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Following the Endoscopy special edition to coincide with Endolive 2017, this edition of Frontline Gastroenterology sees us return to mixed content, spanning service assessments in pancreato-biliary practice, patient education exercises in hepatology and guideline development in paediatric gastroenterology. As articles published in the journal are now cited on PubMed we have seen an increase in submissions, and unfortunately therefore a reduction in acceptance rate. The intention of the editorial team is to keep the journal strong in the domain of publishing articles with direct clinical impact for the specialist and trainee, and we continue to look forward to submissions with that theme.
The introduction of vedolizumab: pragmatic data from two centres
The advent of a new therapy for chronic inflammatory bowel disease represents an important milestone in practice for the clinician. And while large scale international randomised clinical trials provide regulators with evidence to licence these medications, local access to formulary often requires country-specific data. As such we are delighted to include in this edition of Frontline Gastroenterology a manuscript on observational data that complements the results generated by the GEMINI trials of vedolizumab. This is especially the case when those latter trials have suggested the efficacy of the drug primarily in patients who are naïve to anti-TNF therapies, and so the clinician needs to know at what stage of the treatment algorithm a novel strategy such as leucocyte migration inhibition may be effective in their patient cohort. Samaan et al report from two centres with early large clinical experience with the drug, and their findings will have a direct translatable message for the clinic.1
Gastrointestinal (GI) bleeding in special situations
GI haemorrhage remains a major cause of mortality in our specialty and while there are well understood and followed guidelines for upper gut bleeds, there are situations which remain a challenge for the clinician. One of these is when a patient on the intensive care unit (ICU) has a haemorrhage, when comorbidity is associated with a higher rate of haemodynamic instability and death. We are pleased to publish a paper from Columbia University, New York of consecutive admissions to an ICU over a 7 year period and the course of those who went on to have a GI bleed.2 The paper gives prevalence data for GI bleeds in this cohort and confirms their high risk, but importantly also helps identify those at greatest risk according to baseline ICU admission clinical and serology status – understanding these factors could significantly assist the gastroenterologist called to see a patient on ICU.
Our ever-popular Curriculum Based Review series considers another important and often overlooked part of the teaching syllabus – lower GI bleeding. Ishaq et al update the textbook approach often taken to the subject with the provision of a pathway of investigation and management, but importantly in considering some of the recent developments in lower GI haemorrhage.3 This includes the role of colonoscopy in post-polypectomy bleeding, the complementary approach of endoscopy and GI radiology in terms of site localisation, the role of the colorectal surgeon in refractory anal bleeding. While the MCQs at the end of the manuscript are directed at trainees, the paper as a whole should prove valuable for all endoscopists as well as clinicians who have a role in acute care.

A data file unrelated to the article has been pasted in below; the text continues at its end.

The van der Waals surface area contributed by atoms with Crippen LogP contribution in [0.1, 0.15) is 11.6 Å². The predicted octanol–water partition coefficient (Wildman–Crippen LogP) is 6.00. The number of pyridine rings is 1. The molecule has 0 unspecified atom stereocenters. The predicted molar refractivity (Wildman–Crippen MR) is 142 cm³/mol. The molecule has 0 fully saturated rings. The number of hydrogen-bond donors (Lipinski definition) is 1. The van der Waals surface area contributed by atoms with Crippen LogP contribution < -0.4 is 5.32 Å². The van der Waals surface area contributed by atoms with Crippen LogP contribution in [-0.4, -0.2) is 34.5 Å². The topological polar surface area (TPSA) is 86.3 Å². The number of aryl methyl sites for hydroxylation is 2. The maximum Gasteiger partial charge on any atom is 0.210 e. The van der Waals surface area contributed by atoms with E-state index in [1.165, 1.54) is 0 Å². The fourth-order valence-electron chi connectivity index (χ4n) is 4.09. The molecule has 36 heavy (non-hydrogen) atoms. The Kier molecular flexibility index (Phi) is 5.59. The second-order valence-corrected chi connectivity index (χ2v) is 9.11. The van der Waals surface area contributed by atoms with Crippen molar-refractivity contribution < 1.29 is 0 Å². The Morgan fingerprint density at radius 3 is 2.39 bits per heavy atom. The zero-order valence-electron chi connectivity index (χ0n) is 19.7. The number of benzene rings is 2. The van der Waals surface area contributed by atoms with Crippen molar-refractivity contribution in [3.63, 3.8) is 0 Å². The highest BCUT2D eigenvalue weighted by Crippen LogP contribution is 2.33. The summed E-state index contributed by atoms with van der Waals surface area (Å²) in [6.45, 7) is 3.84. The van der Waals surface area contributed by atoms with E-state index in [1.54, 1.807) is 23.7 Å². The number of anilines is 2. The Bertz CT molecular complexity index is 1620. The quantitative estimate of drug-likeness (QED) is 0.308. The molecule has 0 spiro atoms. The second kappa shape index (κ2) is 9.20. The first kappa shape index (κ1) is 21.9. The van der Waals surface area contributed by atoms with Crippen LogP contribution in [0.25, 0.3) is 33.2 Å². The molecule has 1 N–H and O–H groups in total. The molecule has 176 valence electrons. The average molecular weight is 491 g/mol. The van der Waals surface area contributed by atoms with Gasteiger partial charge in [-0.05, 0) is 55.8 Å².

Patient education in practice in chronic liver disease: channelling your inner Scorsese
Patients with chronic disease represent the majority of work undertaken by gastroenterologists and hepatologists. Tailored education allows the patient to make informed decisions with their physician regarding their care, particularly with regard to questions of surveillance (for hepatocellular carcinoma and varices). Goldsworthy and colleagues in Leeds report a study in which they initially assessed the knowledge of a cohort of cirrhosis patients and then applied a novel approach to patient information delivery: an educational video.4 The details of this form of clinician-narrated ‘screencast’ to help provide an explanatory model is described, and then its efficacy assessed. While such a modality cannot replace one-to-one counselling it can provide a contemporary alternative to the increasingly redundant ‘information leaflet’. The potential application of such film-making to other aspects of practice in chronic disorders, organic and functional, are evident.
Developing practical guidance in the absence of robust evidence
It is a common aspect of gastroenterology that clinical practice is based as much on experience and expertice rather than necessarily on evidence. Such empiricism is one of the attractions of the discipline for many, but guidance is critical to offer a framework for practice in the light of what evidence is available. It is therefore a pleasure to include a paper from a group of paediatric gastroenterology experts on the indications and utility of combined oesophageal pH-impedance monitoring in children.5 While the tables and normal data included are likely to be frequently accessed by those with a technical interest, the manuscript and accompanying editorial will be of value to the general clinician with a view to detailing when to test and how to interpret abnormal (and normal) results.
Competing interests None declared.
Provenance and peer review Commissioned; internally peer reviewed.
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